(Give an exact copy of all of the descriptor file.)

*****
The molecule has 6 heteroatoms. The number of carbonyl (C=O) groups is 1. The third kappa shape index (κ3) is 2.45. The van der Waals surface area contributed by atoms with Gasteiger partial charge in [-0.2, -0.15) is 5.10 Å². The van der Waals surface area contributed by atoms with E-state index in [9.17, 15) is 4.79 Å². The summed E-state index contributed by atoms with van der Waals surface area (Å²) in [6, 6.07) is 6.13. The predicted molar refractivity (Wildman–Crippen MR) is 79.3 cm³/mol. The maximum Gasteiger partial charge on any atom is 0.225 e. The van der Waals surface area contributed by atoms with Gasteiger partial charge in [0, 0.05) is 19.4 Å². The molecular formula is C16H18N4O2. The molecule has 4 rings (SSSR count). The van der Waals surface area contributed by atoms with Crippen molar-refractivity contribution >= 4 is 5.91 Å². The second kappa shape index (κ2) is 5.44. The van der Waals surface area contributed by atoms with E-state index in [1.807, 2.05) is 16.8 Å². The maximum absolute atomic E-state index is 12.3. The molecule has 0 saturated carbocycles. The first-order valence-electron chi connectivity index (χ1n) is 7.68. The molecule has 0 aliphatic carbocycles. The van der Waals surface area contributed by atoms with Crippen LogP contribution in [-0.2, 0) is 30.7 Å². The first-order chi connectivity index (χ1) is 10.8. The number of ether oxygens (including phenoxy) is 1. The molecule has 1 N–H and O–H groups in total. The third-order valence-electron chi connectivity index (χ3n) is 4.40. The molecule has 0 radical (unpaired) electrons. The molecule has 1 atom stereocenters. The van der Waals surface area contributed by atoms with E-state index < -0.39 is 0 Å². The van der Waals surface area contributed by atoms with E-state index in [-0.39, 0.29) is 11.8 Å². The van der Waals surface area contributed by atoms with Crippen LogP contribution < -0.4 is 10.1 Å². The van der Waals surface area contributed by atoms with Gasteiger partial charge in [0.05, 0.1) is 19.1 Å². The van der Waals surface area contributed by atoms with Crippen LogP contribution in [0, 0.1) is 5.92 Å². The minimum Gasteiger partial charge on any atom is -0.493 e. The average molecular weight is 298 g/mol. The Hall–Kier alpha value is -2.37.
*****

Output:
The molecule has 6 heteroatoms. The number of carbonyl (C=O) groups is 1. The third kappa shape index (κ3) is 2.45. The van der Waals surface area contributed by atoms with Gasteiger partial charge in [-0.2, -0.15) is 5.10 Å². The van der Waals surface area contributed by atoms with E-state index in [9.17, 15) is 4.79 Å². The summed E-state index contributed by atoms with van der Waals surface area (Å²) in [6, 6.07) is 6.13. The predicted molar refractivity (Wildman–Crippen MR) is 79.3 cm³/mol. The maximum Gasteiger partial charge on any atom is 0.225 e. The van der Waals surface area contributed by atoms with Gasteiger partial charge in [0, 0.05) is 19.4 Å². The molecular formula is C16H18N4O2. The molecule has 4 rings (SSSR count). The van der Waals surface area contributed by atoms with Crippen molar-refractivity contribution >= 4 is 5.91 Å². The second kappa shape index (κ2) is 5.44. The van der Waals surface area contributed by atoms with E-state index in [1.807, 2.05) is 16.8 Å². The maximum absolute atomic E-state index is 12.3. The molecule has 0 saturated carbocycles. The first-order valence-electron chi connectivity index (χ1n) is 7.68. The molecule has 0 aliphatic carbocycles. The van der Waals surface area contributed by atoms with Crippen LogP contribution in [-0.2, 0) is 30.7 Å². The first-order chi connectivity index (χ1) is 10.8. The number of ether oxygens (including phenoxy) is 1. The molecule has 1 N–H and O–H groups in total. The third-order valence-electron chi connectivity index (χ3n) is 4.40. The molecule has 0 radical (unpaired) electrons. The molecule has 1 atom stereocenters. The van der Waals surface area contributed by atoms with E-state index < -0.39 is 0 Å². The van der Waals surface area contributed by atoms with E-state index in [-0.39, 0.29) is 11.8 Å². The van der Waals surface area contributed by atoms with Crippen LogP contribution < -0.4 is 10.1 Å². The van der Waals surface area contributed by atoms with Gasteiger partial charge in [0.05, 0.1) is 19.1 Å². The van der Waals surface area contributed by atoms with Crippen LogP contribution in [0, 0.1) is 5.92 Å². The minimum Gasteiger partial charge on any atom is -0.493 e. The average molecular weight is 298 g/mol. The Hall–Kier alpha value is -2.37.